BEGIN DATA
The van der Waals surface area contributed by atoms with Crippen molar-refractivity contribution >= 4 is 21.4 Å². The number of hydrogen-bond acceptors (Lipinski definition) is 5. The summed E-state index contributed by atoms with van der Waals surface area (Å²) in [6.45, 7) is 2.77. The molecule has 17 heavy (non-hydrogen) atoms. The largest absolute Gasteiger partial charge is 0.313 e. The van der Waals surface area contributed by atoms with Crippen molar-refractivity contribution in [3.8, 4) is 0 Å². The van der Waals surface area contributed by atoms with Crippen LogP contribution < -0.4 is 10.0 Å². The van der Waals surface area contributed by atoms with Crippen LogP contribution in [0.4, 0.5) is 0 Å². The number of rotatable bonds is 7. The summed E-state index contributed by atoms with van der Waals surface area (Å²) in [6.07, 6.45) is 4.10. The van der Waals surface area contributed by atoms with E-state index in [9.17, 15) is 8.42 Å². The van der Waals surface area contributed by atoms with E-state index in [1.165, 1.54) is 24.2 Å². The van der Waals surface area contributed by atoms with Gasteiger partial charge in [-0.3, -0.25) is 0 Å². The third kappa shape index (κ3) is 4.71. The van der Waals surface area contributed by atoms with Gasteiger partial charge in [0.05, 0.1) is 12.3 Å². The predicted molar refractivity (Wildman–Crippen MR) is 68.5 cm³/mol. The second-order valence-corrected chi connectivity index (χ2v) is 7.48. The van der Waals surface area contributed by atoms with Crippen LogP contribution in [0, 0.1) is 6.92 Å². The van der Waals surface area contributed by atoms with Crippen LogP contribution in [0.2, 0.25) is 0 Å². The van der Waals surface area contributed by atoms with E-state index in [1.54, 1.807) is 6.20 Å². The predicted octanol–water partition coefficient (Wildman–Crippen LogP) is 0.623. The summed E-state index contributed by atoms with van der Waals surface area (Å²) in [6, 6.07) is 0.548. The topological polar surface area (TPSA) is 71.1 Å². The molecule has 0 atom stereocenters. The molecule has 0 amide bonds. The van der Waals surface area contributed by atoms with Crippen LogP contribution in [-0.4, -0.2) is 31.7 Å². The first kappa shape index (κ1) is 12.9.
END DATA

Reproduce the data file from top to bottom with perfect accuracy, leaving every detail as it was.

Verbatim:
The van der Waals surface area contributed by atoms with Crippen molar-refractivity contribution >= 4 is 21.4 Å². The number of hydrogen-bond acceptors (Lipinski definition) is 5. The summed E-state index contributed by atoms with van der Waals surface area (Å²) in [6.45, 7) is 2.77. The molecule has 17 heavy (non-hydrogen) atoms. The largest absolute Gasteiger partial charge is 0.313 e. The van der Waals surface area contributed by atoms with Crippen molar-refractivity contribution in [3.8, 4) is 0 Å². The van der Waals surface area contributed by atoms with Crippen LogP contribution < -0.4 is 10.0 Å². The van der Waals surface area contributed by atoms with Crippen LogP contribution in [0.4, 0.5) is 0 Å². The number of rotatable bonds is 7. The summed E-state index contributed by atoms with van der Waals surface area (Å²) in [6.07, 6.45) is 4.10. The van der Waals surface area contributed by atoms with E-state index in [9.17, 15) is 8.42 Å². The van der Waals surface area contributed by atoms with E-state index in [1.165, 1.54) is 24.2 Å². The van der Waals surface area contributed by atoms with Gasteiger partial charge in [-0.3, -0.25) is 0 Å². The third kappa shape index (κ3) is 4.71. The van der Waals surface area contributed by atoms with Gasteiger partial charge in [0.05, 0.1) is 12.3 Å². The predicted molar refractivity (Wildman–Crippen MR) is 68.5 cm³/mol. The second-order valence-corrected chi connectivity index (χ2v) is 7.48. The van der Waals surface area contributed by atoms with Crippen LogP contribution in [0, 0.1) is 6.92 Å². The van der Waals surface area contributed by atoms with Crippen LogP contribution in [0.2, 0.25) is 0 Å². The van der Waals surface area contributed by atoms with E-state index in [1.54, 1.807) is 6.20 Å². The predicted octanol–water partition coefficient (Wildman–Crippen LogP) is 0.623. The summed E-state index contributed by atoms with van der Waals surface area (Å²) in [6, 6.07) is 0.548. The topological polar surface area (TPSA) is 71.1 Å². The molecule has 0 atom stereocenters. The molecule has 0 amide bonds. The van der Waals surface area contributed by atoms with Crippen LogP contribution in [-0.4, -0.2) is 31.7 Å². The first kappa shape index (κ1) is 12.9.